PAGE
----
Thursday, December 11, 2008


This is M52:

It's an Open Cluster of stars. This past quarter, my group for my Observational Astrophysics class set out to figure out how far away from us the cluster was and how old the cluster was. We found that the cluster was 894 Parsecs, or 2915 lightyears away and somewhere between 400 million and 3 billion years old. Accepted values say that the cluster is somewhere between 3000 and 7000 lightyears away and more like 30 million years old, so obviously we were off by a little bit. Still, it was an interesting experience. I can't get the pdf uploaded, but basically here's what we did:

First, we got lots of data. We used a CCD camera with multiple filters, which meant we gwere able to take pictures with different wavelengths of light. The picture above was taken with a red filter. Some of the data we got was of Landolt Standard stars, which are stars which have a known magnitude in a variety of wavelengths. From here we were able to get factors which allowed us to calculate the actual magnitudes of the stars in the cluster in various wavelengths. From there, we made a Color-Magnitude Diagram, with the magnitude in the Visual minus the magnitude in the Red on the x-axis and the magnitude in the Visual on the y-axis.

Ordinarily, a Color-Magnitude diagram looks a little like this:

See that nice pattern of stars in the middle? That's the main sequence. Here's our graph:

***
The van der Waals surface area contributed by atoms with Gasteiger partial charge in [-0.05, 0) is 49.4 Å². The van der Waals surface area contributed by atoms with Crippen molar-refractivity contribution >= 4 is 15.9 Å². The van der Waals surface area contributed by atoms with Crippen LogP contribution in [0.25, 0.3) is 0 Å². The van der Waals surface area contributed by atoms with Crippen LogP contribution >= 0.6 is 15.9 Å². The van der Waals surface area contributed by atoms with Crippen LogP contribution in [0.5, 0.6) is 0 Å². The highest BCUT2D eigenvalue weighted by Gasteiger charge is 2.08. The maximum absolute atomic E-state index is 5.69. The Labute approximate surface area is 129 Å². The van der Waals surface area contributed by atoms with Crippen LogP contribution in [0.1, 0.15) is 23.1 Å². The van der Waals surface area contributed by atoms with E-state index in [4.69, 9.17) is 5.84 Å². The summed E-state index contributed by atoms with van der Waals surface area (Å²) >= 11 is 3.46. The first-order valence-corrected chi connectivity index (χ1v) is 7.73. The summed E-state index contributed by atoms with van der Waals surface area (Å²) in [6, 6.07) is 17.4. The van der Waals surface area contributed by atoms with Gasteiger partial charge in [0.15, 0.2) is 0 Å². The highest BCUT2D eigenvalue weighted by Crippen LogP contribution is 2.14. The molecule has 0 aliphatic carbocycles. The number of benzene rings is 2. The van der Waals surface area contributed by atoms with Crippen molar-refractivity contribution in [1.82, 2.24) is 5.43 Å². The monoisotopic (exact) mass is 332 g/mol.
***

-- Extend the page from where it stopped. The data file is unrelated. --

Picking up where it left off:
Notice the complete lack of any sort of pattern like the main sequence. However, we were able to calculate a theoretical main sequence based on Absolute Magnitudes, which is the magnitude of each star if it were located at a distance of 10 parsecs. That graph looked like this:
That line of pinkish dots is what our data should look like. The distance to the cluster should be the distance between the line of the blue data points and the pink theoretical main sequence. That's how we got our distance of 894 Parsecs.

To get the distance, we just found the theoretically youngest star in the cluster, based on its color, and therefore spectral type. That explains why our estimate was way off--the published estimates simply found another star as the youngest in the cluster--a star we didn't observe.

So yeah. That's what I spent a large amount of time this last quarter, and about 10 hours Monday night, doing. It was complicated and annoying, but that's what we got. Astro is fun.

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